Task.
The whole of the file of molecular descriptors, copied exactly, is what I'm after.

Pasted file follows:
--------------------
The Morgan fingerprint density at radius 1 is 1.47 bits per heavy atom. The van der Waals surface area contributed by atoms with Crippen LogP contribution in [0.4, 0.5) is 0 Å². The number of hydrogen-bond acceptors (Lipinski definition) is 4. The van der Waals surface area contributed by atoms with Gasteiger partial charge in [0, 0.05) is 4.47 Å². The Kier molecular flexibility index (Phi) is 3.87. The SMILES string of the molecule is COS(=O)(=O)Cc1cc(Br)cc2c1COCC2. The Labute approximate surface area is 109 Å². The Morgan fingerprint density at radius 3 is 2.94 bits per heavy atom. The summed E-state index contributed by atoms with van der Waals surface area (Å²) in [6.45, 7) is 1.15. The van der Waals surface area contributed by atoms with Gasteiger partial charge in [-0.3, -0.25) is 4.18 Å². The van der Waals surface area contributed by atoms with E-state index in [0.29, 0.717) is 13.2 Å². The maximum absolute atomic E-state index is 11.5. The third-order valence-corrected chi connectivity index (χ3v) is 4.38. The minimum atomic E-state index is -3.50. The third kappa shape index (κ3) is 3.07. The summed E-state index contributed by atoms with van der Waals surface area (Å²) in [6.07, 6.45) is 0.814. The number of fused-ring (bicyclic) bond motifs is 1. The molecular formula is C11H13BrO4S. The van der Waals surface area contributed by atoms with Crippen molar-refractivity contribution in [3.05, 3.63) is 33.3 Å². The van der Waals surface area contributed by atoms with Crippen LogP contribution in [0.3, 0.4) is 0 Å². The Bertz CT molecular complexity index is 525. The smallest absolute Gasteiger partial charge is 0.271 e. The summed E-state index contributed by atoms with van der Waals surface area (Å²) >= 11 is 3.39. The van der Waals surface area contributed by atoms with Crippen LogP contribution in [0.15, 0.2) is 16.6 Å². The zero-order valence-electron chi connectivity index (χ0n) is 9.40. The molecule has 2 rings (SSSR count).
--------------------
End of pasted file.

The Morgan fingerprint density at radius 1 is 1.47 bits per heavy atom. The van der Waals surface area contributed by atoms with Crippen LogP contribution in [0.4, 0.5) is 0 Å². The number of hydrogen-bond acceptors (Lipinski definition) is 4. The van der Waals surface area contributed by atoms with Gasteiger partial charge in [0, 0.05) is 4.47 Å². The Kier molecular flexibility index (Phi) is 3.87. The SMILES string of the molecule is COS(=O)(=O)Cc1cc(Br)cc2c1COCC2. The Labute approximate surface area is 109 Å². The Morgan fingerprint density at radius 3 is 2.94 bits per heavy atom. The summed E-state index contributed by atoms with van der Waals surface area (Å²) in [6.45, 7) is 1.15. The van der Waals surface area contributed by atoms with Gasteiger partial charge in [-0.3, -0.25) is 4.18 Å². The van der Waals surface area contributed by atoms with E-state index in [0.29, 0.717) is 13.2 Å². The maximum absolute atomic E-state index is 11.5. The third-order valence-corrected chi connectivity index (χ3v) is 4.38. The minimum atomic E-state index is -3.50. The third kappa shape index (κ3) is 3.07. The summed E-state index contributed by atoms with van der Waals surface area (Å²) in [6.07, 6.45) is 0.814. The number of fused-ring (bicyclic) bond motifs is 1. The molecular formula is C11H13BrO4S. The van der Waals surface area contributed by atoms with Crippen molar-refractivity contribution in [3.05, 3.63) is 33.3 Å². The van der Waals surface area contributed by atoms with Crippen LogP contribution in [0.3, 0.4) is 0 Å². The Bertz CT molecular complexity index is 525. The smallest absolute Gasteiger partial charge is 0.271 e. The summed E-state index contributed by atoms with van der Waals surface area (Å²) >= 11 is 3.39. The van der Waals surface area contributed by atoms with Crippen LogP contribution in [0.15, 0.2) is 16.6 Å². The zero-order valence-electron chi connectivity index (χ0n) is 9.40. The molecule has 2 rings (SSSR count).